US Dept of Labor

Occupational Safety & Health AdministrationWe Can Help


Hazard

Employees were exposed to the hazard of being crushed by a dump truck trailer bed that contained an unbalanced load.

Process

A dump truck is used to load scrap bauxite into barges.

Activity at time of incident:

A flagman was guiding a semi-trailer dump truck driver during the transfer of wet scrap bauxite from the truck into a barge.

Incident Description

Setting:

Longshoremen are transferring scrap bauxite (which has the consistency of wet, sticky clay) from a terminal storage area to a barge using a dump truck and a pan rigged to a crane. A bucket loader operator fills each dump truck with scrap bauxite at the terminal storage area. The dump truck driver then transports the load to the wharf, where a flagman directs the dump truck driver as he backs up to the edge of the wharf and aligns the truck with the barge. The driver raises the hydraulic bed to allow the bauxite to slide out the rear of the bed into a pan which is used to guide the material into the barge. The flagman stands between the crane and the driver's side of the dump truck to communicate with the truck driver.

Incident:

At the time of the incident, the flagman directed a tri-axle tractor-trailer dump truck into position at the edge of the wharf adjacent to the barge. Standing near the end of the trailer on the driver's side of the truck, the flagman then directed the dump truck driver to begin raising the hydraulic trailer bed. The trailer bed was raised about halfway when it began to sway from side to side and then tilted to the driver's side. The driver stopped raising the bed, and was about to warn the flagman, but the bed continued to tilt. The the flagman saw the truck bed turning over and attempted to run out between the crane and the dump truck, but the trailer bed flipped onto its side and fell on him. Had the victim remained where he was, or gone under the truck, he would not have been struck.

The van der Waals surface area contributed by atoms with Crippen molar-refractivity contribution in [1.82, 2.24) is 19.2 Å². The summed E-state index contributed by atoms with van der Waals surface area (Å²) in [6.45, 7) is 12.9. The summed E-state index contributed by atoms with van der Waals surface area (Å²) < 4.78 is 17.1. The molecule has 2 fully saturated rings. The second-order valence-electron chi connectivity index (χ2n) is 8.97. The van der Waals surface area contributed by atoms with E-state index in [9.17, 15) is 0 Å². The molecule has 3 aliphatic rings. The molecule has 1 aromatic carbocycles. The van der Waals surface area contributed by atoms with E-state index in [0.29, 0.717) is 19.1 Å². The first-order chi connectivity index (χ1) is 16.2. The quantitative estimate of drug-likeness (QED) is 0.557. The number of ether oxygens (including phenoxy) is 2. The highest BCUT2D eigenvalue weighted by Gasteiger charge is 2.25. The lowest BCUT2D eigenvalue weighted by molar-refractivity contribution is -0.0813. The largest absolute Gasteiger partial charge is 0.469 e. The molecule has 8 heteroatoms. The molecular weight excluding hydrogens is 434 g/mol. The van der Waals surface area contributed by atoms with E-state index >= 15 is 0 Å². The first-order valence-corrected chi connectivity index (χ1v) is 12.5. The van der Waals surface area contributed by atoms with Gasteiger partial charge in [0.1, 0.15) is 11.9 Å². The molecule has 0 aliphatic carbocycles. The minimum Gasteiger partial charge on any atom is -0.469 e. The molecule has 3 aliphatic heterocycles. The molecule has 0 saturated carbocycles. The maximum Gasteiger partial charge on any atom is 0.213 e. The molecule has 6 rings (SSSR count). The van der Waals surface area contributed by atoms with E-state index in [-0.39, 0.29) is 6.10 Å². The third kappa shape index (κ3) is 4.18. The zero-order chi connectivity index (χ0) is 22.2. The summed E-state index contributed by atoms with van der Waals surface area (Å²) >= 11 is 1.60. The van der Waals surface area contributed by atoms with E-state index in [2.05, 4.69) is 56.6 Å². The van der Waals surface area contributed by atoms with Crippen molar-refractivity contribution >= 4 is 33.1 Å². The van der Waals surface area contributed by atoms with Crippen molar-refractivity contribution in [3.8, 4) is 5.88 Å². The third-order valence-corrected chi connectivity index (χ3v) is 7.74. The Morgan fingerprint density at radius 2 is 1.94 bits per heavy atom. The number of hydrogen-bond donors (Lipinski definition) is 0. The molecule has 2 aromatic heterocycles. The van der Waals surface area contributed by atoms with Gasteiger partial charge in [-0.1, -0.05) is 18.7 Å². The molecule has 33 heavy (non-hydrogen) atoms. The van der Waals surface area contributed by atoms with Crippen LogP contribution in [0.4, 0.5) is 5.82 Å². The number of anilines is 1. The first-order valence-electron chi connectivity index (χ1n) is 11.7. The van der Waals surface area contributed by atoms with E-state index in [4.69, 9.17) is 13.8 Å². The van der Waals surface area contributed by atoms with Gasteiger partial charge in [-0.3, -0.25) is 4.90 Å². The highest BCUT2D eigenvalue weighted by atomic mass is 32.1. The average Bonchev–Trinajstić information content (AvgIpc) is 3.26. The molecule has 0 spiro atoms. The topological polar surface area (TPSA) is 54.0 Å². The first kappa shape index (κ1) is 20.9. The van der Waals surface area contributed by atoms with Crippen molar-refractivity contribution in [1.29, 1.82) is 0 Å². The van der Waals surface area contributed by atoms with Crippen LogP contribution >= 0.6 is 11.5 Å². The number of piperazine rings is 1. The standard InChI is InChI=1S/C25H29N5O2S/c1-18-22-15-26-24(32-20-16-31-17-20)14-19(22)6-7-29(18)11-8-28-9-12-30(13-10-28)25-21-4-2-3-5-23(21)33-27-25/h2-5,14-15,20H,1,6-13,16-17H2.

Relevant Factors:

The scrap bauxite had adhered to the top of the raised truck bed, rather than sliding out the bottom, causing the bed to become unbalanced as it was raised higher. The bauxite had also adhered to the bucket of the loader, and the bucket loader operator bounced the bucket over the trailer bed to break the bauxite loose while loading it into the dump truck.

The dump truck was found to be in good condition. The solid concrete wharf was level and in good condition.

Just prior to the incident, when the bed was raised about one-quarter of the way, the truck bed began to sway from side to side. However, this was a fairly common occurrence and therefore did not concern the driver.

In the week prior to the incident, the flagman had assisted in unloading more than 600 loads. Three different types of dump trucks were used in the operation, including a tri-axle dump truck, a dual- axle dump truck, and the tri-axle tractor-trailer truck involved in the incident. The trucks capacities were 82,500, 88,000, and 92,500 pounds, respectively.

Applicable Standards and Control Measures

The crushing hazard presented by the tipping dump truck could have been prevented by ensuring that the flagman was in a safe location away from the dump site. This hazard may also have been prevented by ensuring that the dump truck was evenly loaded with the scrap bauxite before the truck proceeded to the wharf for unloading.

Other Relevant Standards and/or Control Measures
  • 29 CFR 1917.27(a)(1): Personnel - Qualifications of machinery operators. "Only those employees determined by the employer to be competent by reason of training or experience, and who understand the signs, notices, and operating instructions and are familiar with the signal code in use shall be permitted to operate a crane, winch or other power-operated cargo handling apparatus, or any power operated vehicle, or give signals to the operator of any hoisting apparatus."

All employees involved in the operation, including the dump truck driver, the bucket loader operator, and the flagman, must be trained in hazard recognition and safe work practices, and are competent in the signaling instructions used during the operation in accordance with the above standard.

Back to Top

Thank You for Visiting Our Website

You are exiting the Department of Labor’s Web server.

The Department of Labor does not endorse, takes no responsibility for, and exercises no control over the linked organization or its views, or contents, nor does it vouch for the accuracy or accessibility of the information contained on the destination server. The Department of Labor also cannot authorize the use of copyrighted materials contained in linked Web sites. Users must request such authorization from the sponsor of the linked Web site. Thank you for visiting our site. Please click the button below to continue.

Close